ATC 2194of the Law of Trusts, 2nd Edition at paras. 607 and 610 and the cases there cited.
60. Moreover, even if it could be said that the declaration somehow altered the incidence of duty I think it would be difficult to conclude that the declaration of trust was executed in order either directly or indirectly to avoid or evade duty. The purpose of the declaration of trust was to vest or perfect the vesting of the beneficial interest in the property in the trustees of the College for the benefit of the College. That may have served to alter the incidence of duty. But I do not consider that that is the sort of alteration which amounts to avoidance or evasion. Unguided by any authority on the meaning of s. 69 I am inclined to think that, as with s. 260 of The Income Tax Assessment Act 1936, in order to bring a document within s. 69 it is necessary to be able to predicate, by looking at the document or at least the overall acts by which it was implemented, that the document was brought into existence or used in a particular way so as to avoid tax, and that if one cannot so predicate but has to acknowledge that the document is capable of explanation by reference to ordinary business or family dealings without necessarily being labelled as a means to avoid tax the document does not come within the ambit of the section: cf.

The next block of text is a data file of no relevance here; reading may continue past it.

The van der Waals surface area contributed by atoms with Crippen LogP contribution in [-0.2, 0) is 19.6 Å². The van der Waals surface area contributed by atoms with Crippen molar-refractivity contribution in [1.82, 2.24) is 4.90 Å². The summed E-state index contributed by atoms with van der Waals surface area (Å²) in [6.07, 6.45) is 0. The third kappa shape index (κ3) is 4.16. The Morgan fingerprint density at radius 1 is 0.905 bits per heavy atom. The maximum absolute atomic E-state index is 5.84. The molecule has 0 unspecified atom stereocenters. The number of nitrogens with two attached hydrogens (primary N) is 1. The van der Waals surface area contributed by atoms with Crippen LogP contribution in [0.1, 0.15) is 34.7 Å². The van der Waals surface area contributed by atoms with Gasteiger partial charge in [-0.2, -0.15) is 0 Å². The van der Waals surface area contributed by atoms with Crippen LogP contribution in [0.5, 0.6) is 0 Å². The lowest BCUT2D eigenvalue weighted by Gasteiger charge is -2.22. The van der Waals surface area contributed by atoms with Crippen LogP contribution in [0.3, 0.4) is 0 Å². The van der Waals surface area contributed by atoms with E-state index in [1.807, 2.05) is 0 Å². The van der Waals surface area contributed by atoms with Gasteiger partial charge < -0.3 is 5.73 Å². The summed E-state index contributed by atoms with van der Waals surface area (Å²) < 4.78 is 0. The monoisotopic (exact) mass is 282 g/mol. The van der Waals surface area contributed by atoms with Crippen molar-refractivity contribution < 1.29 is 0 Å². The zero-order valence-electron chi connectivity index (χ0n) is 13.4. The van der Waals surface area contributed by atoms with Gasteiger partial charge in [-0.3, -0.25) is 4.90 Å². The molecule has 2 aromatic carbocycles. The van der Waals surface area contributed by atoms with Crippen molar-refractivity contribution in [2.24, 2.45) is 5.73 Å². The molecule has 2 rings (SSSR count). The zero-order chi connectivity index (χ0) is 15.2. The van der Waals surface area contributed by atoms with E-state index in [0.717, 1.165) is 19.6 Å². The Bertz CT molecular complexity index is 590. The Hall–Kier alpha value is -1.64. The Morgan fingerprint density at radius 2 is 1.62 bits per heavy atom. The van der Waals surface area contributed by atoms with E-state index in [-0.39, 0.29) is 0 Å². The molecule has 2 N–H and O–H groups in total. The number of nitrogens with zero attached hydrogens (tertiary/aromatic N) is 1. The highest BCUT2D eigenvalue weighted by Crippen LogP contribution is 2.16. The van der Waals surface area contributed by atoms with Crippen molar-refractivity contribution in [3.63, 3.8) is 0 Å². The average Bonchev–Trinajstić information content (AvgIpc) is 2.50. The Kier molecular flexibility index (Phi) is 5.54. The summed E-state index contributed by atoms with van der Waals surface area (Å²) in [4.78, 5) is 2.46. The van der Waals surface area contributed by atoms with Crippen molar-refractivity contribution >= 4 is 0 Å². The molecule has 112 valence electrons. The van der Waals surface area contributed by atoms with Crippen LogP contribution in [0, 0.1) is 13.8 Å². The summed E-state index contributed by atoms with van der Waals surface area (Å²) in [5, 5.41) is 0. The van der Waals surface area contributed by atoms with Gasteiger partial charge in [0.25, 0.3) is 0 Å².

Newton & Ors v FC of T (1958) 11 ATD 442 at p 445; (1958) 98 CLR 1 at p. 8;
FC of T v Gulland; Watson v FC of T 85 ATC 4765 at pp 4771, 4779 and 4795; (1985) 160 CLR 55 at p. 66, 80 and 108; and see also
Boulevard Developments Pty Ltd v Toorumba Pty Ltd 84 ATC 4715 at p. 4718; (1984) 2 Qd R 371. In my view a declaration of trust executed by the Applicant to vest the beneficial interest in the building in the College is an ordinary business or family dealing beyond the reach of s. 69.
61. That brings me finally to the question of fiscal nullity and the authorities in support of the doctrine to which Counsel for the Commissioner referred. As formulated by Lord Brightman in
Furniss v Dawson  AC 474 at p. 527, the doctrine is applicable in England where two circumstances exist: